Clean Water Act – An Overview
In 1948, Congress adopted the Federal Water Pollution Control Act, 33 U.S.C. §§ 1251-1387. In 1972, that law was significantly amended. The 1972 law and its subsequent amendments are commonly known as the Clean Water Act (“CWA”). The objective of the CWA is “to restore and maintain the chemical, physical, and biological integrity of the Nation’s waters.” The CWA operates by authorizing water quality standards for surface waters, requiring National Pollution Discharge Elimination System (NPDES) permits for “point source” discharges of pollutants into navigable waters, assisting with funding for construction of municipal sewage treatment plants, and planning for control of nonpoint source pollution.
The CWA is the primary legal and policy instrument for regulating the pollution of the nation’s waters. The Environmental Protection Agency (“EPA”) is the primary agency tasked with implementing and enforcing the CWA, although it also works in conjunction with state environmental agencies and the U.S. Army Corps of Engineers.
The CWA applies to non-agriculture individuals and entities throughout the United States, including the agricultural sector. The CWA is a major pillar of the environmental law affecting agriculture.
Scope and Operation
The CWA regulates navigable waters, defined in the statute as the “waters of the United States,” a term that is further defined by agency regulations and judicial interpretations. The EPA begins by assigning water quality standards to all parts of a watershed that are within the scope of the CWA. State agencies may also apply standards to waterbodies not directly covered by the CWA. Water quality standards are scientifically measurable standards that quantify the goals of the CWA and include designated uses, water quality criteria, and antidegradation policies. Designated uses are the uses of a waterbody that society would like to achieve in a location such as fishing, industrial water supply, or agricultural irrigation.
Multiple designated uses can be assigned for a particular waterbody or portion of a waterbody. The water quality criteria are the technical conditions required to reach the designated uses in a particular water body including concentrations of pollutants, temperature, pH, and “no toxic chemicals in toxic amounts.” However, acceptable water quality criteria can also include narrative descriptions that are difficult to scientifically quantify such as no objectionable bottom deposits, no unsightly floating debris, or no nuisance odor or color. Antidegradation policies are rules used by states to govern future uses of a watershed that may adversely impact high water quality areas that currently exceed the standards required for their designated uses. These policies are designed to protect areas of water that are already higher than standards require and prevent their degradation or loss of existing uses.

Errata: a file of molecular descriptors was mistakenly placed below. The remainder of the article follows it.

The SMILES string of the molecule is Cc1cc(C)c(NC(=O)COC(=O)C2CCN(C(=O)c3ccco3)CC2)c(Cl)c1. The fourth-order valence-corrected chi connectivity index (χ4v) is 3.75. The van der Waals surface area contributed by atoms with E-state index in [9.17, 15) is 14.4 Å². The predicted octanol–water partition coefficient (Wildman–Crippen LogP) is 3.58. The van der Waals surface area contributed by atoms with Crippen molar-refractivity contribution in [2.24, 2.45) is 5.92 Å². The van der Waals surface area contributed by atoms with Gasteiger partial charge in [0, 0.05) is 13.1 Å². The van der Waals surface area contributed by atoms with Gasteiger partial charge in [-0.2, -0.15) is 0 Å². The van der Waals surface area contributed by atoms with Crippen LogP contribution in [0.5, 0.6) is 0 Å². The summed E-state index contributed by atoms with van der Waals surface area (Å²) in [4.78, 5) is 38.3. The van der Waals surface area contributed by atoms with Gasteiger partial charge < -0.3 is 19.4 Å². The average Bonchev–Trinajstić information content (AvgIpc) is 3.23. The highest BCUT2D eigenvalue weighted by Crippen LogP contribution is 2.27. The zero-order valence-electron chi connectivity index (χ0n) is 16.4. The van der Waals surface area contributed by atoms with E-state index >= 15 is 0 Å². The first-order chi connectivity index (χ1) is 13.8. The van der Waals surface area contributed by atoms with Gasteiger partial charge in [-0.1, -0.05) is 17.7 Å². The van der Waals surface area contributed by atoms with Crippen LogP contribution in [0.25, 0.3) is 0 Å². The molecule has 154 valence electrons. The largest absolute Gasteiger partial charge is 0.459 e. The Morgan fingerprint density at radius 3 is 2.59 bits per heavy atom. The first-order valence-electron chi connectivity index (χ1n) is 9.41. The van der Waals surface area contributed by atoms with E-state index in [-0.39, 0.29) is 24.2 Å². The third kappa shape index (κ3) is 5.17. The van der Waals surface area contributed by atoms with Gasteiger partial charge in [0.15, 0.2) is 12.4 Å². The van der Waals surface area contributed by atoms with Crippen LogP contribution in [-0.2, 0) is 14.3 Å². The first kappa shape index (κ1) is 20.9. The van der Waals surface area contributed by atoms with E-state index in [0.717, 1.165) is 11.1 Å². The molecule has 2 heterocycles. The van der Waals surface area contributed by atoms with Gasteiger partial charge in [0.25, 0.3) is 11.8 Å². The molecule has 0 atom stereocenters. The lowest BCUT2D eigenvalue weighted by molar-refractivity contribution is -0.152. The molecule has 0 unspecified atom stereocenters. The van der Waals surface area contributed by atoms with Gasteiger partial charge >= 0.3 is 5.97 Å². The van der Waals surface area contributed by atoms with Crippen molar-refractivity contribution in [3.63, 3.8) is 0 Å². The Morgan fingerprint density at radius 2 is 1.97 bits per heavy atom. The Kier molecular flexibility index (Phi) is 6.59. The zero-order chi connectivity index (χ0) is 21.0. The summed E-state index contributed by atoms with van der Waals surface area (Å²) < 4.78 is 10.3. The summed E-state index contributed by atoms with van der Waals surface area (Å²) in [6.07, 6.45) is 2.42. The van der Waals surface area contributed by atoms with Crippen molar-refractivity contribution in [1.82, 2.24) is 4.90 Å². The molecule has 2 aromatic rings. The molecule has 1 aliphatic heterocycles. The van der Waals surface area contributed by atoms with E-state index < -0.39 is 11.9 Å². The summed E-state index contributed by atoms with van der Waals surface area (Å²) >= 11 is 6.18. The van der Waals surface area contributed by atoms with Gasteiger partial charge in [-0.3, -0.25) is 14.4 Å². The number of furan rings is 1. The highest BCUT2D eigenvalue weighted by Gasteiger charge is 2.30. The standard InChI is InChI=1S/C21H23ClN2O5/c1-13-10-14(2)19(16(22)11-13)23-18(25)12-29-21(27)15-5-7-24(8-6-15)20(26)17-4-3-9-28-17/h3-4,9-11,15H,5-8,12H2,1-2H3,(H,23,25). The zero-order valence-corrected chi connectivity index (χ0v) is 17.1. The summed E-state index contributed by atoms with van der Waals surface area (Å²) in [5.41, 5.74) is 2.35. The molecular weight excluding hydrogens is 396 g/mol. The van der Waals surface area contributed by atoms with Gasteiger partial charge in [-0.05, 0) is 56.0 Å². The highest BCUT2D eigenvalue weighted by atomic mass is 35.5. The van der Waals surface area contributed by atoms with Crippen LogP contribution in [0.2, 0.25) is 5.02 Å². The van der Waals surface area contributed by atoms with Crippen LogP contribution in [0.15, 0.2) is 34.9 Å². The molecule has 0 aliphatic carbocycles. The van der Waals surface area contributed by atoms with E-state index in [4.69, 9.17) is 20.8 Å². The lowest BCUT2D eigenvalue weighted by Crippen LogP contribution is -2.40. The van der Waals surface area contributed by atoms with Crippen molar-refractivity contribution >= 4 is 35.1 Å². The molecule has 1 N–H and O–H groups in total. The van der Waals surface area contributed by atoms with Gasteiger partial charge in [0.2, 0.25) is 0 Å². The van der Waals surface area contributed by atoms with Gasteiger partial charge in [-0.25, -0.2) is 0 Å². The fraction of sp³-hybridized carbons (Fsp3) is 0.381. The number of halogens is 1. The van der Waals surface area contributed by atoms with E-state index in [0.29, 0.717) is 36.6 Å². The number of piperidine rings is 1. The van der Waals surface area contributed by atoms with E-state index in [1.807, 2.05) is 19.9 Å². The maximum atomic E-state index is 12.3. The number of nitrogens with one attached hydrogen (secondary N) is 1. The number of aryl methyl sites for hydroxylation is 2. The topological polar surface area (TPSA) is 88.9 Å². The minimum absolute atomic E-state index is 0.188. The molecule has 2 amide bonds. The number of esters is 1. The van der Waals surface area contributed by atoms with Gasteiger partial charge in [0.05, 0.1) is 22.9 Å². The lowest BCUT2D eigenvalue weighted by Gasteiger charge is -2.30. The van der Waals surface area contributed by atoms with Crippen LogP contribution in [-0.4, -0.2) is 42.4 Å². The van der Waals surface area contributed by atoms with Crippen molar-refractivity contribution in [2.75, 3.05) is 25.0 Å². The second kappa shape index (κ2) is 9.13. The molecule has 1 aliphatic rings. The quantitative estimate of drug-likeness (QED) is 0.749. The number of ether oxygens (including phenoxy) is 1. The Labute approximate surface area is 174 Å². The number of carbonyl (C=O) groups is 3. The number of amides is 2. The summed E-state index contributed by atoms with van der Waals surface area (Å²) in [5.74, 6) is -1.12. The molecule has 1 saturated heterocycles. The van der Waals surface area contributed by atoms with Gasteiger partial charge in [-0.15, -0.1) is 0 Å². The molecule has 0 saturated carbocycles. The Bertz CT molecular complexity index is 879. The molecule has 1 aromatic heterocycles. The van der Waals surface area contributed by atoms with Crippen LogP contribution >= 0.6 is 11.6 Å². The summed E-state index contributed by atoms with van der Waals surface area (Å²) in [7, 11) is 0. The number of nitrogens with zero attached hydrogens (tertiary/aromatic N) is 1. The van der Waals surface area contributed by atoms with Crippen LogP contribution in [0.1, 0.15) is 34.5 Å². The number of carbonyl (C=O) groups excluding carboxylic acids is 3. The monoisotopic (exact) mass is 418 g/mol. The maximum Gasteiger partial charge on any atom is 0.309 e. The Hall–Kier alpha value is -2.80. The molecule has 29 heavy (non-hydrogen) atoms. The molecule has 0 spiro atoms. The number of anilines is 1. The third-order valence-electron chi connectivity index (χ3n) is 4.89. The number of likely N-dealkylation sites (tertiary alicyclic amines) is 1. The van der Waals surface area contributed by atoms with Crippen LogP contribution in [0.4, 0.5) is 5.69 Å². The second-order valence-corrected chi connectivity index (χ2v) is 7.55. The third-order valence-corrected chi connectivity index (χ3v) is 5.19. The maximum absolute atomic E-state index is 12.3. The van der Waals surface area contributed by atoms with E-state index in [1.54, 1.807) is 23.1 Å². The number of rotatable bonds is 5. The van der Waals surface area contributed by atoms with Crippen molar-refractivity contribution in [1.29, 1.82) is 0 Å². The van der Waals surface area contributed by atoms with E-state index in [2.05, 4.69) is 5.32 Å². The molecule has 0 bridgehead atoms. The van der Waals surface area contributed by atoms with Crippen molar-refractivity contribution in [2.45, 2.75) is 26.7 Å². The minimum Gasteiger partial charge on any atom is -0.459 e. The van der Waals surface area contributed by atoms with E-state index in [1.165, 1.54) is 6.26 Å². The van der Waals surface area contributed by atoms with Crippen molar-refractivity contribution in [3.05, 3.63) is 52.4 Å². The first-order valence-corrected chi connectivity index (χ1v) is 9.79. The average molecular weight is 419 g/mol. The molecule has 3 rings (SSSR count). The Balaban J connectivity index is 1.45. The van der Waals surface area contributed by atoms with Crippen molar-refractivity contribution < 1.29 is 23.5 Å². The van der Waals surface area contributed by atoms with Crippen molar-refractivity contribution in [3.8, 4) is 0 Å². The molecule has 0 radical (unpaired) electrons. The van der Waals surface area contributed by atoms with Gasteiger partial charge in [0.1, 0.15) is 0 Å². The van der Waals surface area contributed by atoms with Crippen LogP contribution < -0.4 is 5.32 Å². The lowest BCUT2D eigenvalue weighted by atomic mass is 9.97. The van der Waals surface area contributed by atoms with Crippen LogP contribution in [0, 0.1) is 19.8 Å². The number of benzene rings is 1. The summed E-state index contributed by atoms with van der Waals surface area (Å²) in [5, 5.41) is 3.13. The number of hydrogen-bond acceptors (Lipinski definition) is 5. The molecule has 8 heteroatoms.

When assigning designated uses to waterbodies, several policies must be followed. Any use that the waterbody achieved since November 28, 1975, even if it is not possible at present, must be included in the designated uses for that waterbody. Because the broad goals of the CWA include fishing and swimming, every waterbody must include those designated uses unless the downgrading process has been followed to allow the reduction of quality in a waterbody. Waste transport may never be a designated use. If multiple designated uses are defined for a waterbody, the designated uses requiring the highest water quality sets the standard.
Designated uses may only be reduced by following a downgrade process that demonstrates that the water quality goals are unattainable because of natural background conditions, irreversible human-caused conditions, resulting substantial environmental harm, or excessive social and economic cost. Under EPA regulations, an existing use may never be removed from the designated uses for a waterbody.
Water Quality Standards
Although the states have the authority to establish water quality standards for their waters, the EPA must approve them. If the EPA feels that it will not reach an agreement with a state, it may promulgate water quality standards through the federal rulemaking process. This process allows for public comment on the proposed water quality standards.
After standards for water quality are established, states must then monitor their waterbodies to determine if the water quality standards are being met. Continuous monitoring of all water is not feasible so monitoring is usually implemented through random sampling used to generate statistical reports about the water quality of a waterbody. The CWA requires that states send reports to the EPA detailing known information about bodies of water and a list of waters that do not meet their water quality standards.
The EPA allows exemptions from water quality standards in mixing zones and during times of design flow. These exemptions primarily accompany point source discharges. The mixing zone is typically downstream from point source discharges, and design flow occurs during extreme high flow and extreme low flow events around the location of the point source discharge.
Total Maximum Daily Load